WARREN - The Warren YWCA and Beatitude House are collaborating as they work to help local women and children with planned permanent supportive housing.
Shari Harrell, executive director of the YWCA, said when both groups started looking at the feasibility of having housing for women, it was determined to transform the former pool area of the YWCA into the housing.
Plans are to have the apartments ready by early 2014. They will be three-bedroom units.
"We reached out to Beatitude House, Someplace Safe and the Trumbull Housing Collaborative and talked about the need for housing. It was pretty clear from those meetings that the need was significant, especially for women and children to transition and be able to become self sufficient and move ahead with their lives,'' Harrell said.
Harrell said she spoke to the Corporation for Supportive Housing regional chapter, which offers training for organizations interested in developing permanent supportive housing, which is the direction the YWCA is moving.
It was recommended a team be formed with Beatitude House.
"Beatitude House has had a lot of success with their housing programs for women and children in Trumbull and Mahoning counties,'' Harrell said.
Representatives of both agencies have attended training sessions on permanent supportive housing. Both agencies will provide ongoing support and offer case management services.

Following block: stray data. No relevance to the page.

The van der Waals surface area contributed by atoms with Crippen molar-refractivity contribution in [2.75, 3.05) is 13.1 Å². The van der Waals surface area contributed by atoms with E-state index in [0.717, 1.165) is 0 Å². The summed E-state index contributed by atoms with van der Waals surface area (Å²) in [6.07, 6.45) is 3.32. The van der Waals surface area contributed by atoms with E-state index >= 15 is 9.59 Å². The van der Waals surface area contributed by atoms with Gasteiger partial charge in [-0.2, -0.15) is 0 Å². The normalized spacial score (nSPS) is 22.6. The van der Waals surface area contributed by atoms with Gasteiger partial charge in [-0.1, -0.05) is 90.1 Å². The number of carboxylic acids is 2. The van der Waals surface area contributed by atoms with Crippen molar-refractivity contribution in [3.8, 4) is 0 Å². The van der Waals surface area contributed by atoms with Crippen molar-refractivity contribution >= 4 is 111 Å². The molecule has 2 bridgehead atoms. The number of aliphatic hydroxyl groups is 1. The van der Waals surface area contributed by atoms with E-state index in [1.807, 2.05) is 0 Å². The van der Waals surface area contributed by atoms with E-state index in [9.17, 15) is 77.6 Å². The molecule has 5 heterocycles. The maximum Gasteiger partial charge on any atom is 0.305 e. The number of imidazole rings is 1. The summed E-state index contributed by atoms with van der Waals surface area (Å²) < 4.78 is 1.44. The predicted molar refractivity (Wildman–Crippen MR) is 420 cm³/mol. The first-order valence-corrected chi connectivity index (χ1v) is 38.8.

Harrell said one of the components is to help individuals improve their situations and help them deal with any barriers and obstacles that keep them from becoming successful in their lives.
For the collaboration, focus is on how to best serve the families.
Harrell said the YWCA has licensed child care and youth activities, while Beatitude House has case management and supportive services.
"This can be a very powerful combination," Harrell said.
Sister Patricia McNicholas, executive director of Beatitude House, said among the many advantages of working together is Beatitude House has 63 apartments for homeless women and children, 31 of them transitional, where individuals move from homelessness to permanent housing.
She said in other situations, there are serious long-term disabilities, where an individual needs permanent supportive housing while facing obstacles.
Currently, Mahoning County has 24 permanent housing units, and Trumbull has four located in Girard, working with Humility of Mary Health Partners, McNicholas said.
Harrell said for some individuals, struggles such as domestic violence are more severe. Progress may be more gradual, creating the need for permanent supportive housing.
McNicholas said transitional housing is one to two years, while the permanent housing is more than two years.
McNicholas said the need for the family to be in a stable system is important.
Harrell said the women and children would stay at the homes and receive supportive services and places to go if there are issues.
"The stability factor in their lives is crucial,'' she said.
McNicholas said single women will also be served, with some apartment units to be for them, in addition to the units for women with children.